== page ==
In this breathtaking feature-length documentary from 1982, oceanographer Jacques Cousteau and an NFB crew sail up the St. Lawrence River to the Great Lakes aboard the Calypso, a specially outfitted vessel. They fly around the countryside in their helicopter and dive to the bottom of the sea in their diving saucer. They come across shipwrecks, the Manicouagan power dam, Niagara Falls, the St. Lawrence Seaway locks, and an underwater chase with caribou.
Jacques-Yves Cousteau (June 11, 1910 – June 25, 1997) was a French naval officer, divemaster, oceanographer, filmmaker, and author who co-invented the first open-circuit SCUBA set and directed the first underwater documentaries.
Cousteau wrote a number of books about his underwater explorations, the most well-known of which is The Silent World: A Story of Undersea Discovery and Adventure. He belonged to the Académie Française. He turned his book into an underwater documentary called The Silent World, which won the Cannes Film Festival’s Palme d’Or in 1956. It was the only documentary to win the Palme d’Or until Fahrenheit 9/11 won it in 2004.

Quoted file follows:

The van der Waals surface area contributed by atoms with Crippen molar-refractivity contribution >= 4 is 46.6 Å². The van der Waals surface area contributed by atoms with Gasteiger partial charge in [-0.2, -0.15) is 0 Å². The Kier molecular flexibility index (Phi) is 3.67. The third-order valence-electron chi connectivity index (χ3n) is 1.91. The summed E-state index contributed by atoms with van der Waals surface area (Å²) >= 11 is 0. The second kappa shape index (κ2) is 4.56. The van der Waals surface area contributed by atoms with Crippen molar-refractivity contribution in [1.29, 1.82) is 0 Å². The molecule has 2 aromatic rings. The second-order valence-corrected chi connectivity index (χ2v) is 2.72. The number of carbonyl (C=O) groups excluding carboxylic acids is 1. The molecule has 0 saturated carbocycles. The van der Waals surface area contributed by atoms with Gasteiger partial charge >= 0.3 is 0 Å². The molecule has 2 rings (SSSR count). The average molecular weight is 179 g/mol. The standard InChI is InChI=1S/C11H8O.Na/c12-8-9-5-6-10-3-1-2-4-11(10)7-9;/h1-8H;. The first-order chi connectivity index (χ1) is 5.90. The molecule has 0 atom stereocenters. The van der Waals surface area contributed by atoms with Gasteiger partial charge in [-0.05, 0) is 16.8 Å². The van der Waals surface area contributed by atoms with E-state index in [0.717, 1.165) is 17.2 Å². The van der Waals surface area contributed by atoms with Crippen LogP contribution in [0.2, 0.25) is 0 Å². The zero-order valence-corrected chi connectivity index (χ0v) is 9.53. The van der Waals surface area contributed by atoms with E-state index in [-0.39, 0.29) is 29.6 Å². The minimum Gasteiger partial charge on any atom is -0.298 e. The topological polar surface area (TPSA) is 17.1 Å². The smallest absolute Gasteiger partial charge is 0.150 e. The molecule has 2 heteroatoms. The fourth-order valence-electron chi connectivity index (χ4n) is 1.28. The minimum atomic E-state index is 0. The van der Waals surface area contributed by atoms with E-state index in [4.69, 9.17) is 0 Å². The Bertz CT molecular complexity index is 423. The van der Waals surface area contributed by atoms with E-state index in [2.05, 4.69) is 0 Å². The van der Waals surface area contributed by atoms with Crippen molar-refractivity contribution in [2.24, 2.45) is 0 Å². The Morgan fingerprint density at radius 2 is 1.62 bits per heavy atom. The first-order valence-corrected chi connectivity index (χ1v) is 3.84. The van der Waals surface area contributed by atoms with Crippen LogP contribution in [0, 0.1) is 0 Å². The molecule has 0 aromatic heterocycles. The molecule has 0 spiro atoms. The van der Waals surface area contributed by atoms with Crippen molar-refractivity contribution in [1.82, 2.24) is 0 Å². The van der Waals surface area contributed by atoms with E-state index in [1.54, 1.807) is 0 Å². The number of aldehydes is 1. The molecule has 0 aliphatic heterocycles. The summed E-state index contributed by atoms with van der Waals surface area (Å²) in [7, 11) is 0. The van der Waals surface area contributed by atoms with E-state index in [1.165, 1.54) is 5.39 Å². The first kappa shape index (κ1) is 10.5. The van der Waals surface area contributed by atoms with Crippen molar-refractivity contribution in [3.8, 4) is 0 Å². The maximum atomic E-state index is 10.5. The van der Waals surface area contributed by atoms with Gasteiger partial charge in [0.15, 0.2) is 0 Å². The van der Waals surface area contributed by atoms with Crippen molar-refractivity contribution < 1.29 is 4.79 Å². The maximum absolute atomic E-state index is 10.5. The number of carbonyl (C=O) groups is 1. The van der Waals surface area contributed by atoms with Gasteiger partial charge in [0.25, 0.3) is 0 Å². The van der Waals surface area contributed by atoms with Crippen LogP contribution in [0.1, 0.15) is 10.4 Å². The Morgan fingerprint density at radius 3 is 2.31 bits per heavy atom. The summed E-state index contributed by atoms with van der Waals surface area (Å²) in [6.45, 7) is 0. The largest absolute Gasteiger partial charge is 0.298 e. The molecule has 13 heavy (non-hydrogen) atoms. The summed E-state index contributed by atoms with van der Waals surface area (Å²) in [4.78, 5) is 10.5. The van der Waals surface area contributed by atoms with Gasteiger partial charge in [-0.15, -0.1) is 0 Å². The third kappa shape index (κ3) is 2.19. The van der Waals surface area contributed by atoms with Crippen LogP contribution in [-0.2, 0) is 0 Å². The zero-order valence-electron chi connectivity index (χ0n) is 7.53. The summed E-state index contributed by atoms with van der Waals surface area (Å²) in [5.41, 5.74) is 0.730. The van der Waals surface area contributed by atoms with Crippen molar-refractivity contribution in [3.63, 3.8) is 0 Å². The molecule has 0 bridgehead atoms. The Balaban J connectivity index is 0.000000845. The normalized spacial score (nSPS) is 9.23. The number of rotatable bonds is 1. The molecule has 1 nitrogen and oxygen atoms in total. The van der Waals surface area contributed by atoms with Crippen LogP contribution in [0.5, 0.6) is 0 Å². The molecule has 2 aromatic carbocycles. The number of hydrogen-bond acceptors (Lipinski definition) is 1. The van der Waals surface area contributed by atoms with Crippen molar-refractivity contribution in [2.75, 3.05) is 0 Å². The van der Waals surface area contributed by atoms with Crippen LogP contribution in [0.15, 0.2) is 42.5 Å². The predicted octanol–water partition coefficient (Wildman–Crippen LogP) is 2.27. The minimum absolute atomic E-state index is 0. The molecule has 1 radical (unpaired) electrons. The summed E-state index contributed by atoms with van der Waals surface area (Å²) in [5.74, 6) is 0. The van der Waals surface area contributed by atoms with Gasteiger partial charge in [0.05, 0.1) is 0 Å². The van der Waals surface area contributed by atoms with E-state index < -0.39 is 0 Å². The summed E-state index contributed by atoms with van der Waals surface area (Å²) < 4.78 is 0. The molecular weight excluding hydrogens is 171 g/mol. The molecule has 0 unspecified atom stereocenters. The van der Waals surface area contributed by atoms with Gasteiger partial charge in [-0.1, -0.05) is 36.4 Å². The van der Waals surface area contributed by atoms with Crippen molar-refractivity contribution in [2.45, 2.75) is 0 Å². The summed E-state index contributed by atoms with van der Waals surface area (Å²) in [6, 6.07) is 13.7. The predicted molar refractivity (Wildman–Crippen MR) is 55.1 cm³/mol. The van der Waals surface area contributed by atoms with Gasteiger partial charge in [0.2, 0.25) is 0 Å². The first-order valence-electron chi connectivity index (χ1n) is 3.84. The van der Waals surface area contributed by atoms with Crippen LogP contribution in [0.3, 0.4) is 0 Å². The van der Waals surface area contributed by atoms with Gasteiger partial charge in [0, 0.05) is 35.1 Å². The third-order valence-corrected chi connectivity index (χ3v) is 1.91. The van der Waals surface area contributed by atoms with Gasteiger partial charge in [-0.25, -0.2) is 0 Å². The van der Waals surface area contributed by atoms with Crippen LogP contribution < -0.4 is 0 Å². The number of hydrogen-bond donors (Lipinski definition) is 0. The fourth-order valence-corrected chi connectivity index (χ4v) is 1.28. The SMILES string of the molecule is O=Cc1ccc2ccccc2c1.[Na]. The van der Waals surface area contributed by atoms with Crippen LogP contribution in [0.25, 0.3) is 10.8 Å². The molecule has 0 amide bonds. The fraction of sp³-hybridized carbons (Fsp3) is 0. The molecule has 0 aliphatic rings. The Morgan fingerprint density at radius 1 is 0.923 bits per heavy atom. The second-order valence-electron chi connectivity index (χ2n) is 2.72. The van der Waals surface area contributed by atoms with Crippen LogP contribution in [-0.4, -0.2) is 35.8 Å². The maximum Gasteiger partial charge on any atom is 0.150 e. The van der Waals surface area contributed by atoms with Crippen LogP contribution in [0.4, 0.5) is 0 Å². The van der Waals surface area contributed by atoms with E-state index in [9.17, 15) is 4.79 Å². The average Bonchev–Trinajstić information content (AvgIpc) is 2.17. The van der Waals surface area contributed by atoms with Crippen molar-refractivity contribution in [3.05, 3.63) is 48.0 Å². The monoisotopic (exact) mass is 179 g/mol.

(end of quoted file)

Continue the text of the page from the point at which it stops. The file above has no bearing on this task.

Following a meeting with American television companies (ABC, Métromédia, and NBC), the series The Undersea World of Jacques Cousteau was created, with the character of the commander in the red bonnet inherited from standard diving attire intended to give the films a “personalized adventure” style. From 1966 to 1976, this documentary television series aired for ten years. The Cousteau Odyssey, a second documentary series, aired on public television stations from 1977 to 1982.
“The sea, the great unifier, is man’s only hope. Now, as never before,
the old phrase has a literal meaning: We are all in the same boat.”